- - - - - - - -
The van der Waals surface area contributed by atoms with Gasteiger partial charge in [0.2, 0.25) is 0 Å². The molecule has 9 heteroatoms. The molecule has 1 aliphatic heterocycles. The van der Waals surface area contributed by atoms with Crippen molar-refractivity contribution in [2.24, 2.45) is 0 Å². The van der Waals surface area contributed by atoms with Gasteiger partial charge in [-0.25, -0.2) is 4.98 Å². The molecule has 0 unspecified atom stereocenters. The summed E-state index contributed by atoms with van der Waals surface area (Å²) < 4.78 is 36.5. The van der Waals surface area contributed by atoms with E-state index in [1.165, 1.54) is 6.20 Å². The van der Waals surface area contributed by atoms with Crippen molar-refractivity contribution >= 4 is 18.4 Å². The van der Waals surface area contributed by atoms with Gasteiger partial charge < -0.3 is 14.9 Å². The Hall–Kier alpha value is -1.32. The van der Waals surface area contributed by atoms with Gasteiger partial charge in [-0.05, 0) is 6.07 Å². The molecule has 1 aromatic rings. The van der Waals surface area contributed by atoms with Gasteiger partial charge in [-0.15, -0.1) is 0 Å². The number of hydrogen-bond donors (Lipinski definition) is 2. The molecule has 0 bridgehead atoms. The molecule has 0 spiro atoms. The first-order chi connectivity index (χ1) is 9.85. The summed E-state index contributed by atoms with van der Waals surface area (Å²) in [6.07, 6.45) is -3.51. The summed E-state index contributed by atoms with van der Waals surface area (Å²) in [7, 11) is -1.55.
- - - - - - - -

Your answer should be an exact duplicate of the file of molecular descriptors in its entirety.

The van der Waals surface area contributed by atoms with Gasteiger partial charge in [0.2, 0.25) is 0 Å². The molecule has 9 heteroatoms. The molecule has 1 aliphatic heterocycles. The van der Waals surface area contributed by atoms with Crippen molar-refractivity contribution in [2.24, 2.45) is 0 Å². The van der Waals surface area contributed by atoms with Gasteiger partial charge in [-0.25, -0.2) is 4.98 Å². The molecule has 0 unspecified atom stereocenters. The summed E-state index contributed by atoms with van der Waals surface area (Å²) < 4.78 is 36.5. The van der Waals surface area contributed by atoms with E-state index in [1.165, 1.54) is 6.20 Å². The van der Waals surface area contributed by atoms with Crippen molar-refractivity contribution >= 4 is 18.4 Å². The van der Waals surface area contributed by atoms with Gasteiger partial charge < -0.3 is 14.9 Å². The Hall–Kier alpha value is -1.32. The van der Waals surface area contributed by atoms with Gasteiger partial charge in [-0.05, 0) is 6.07 Å². The molecule has 1 aromatic rings. The van der Waals surface area contributed by atoms with Gasteiger partial charge in [-0.15, -0.1) is 0 Å². The number of hydrogen-bond donors (Lipinski definition) is 2. The molecule has 0 bridgehead atoms. The molecule has 0 spiro atoms. The first-order chi connectivity index (χ1) is 9.85. The summed E-state index contributed by atoms with van der Waals surface area (Å²) in [6.07, 6.45) is -3.51. The summed E-state index contributed by atoms with van der Waals surface area (Å²) in [7, 11) is -1.55.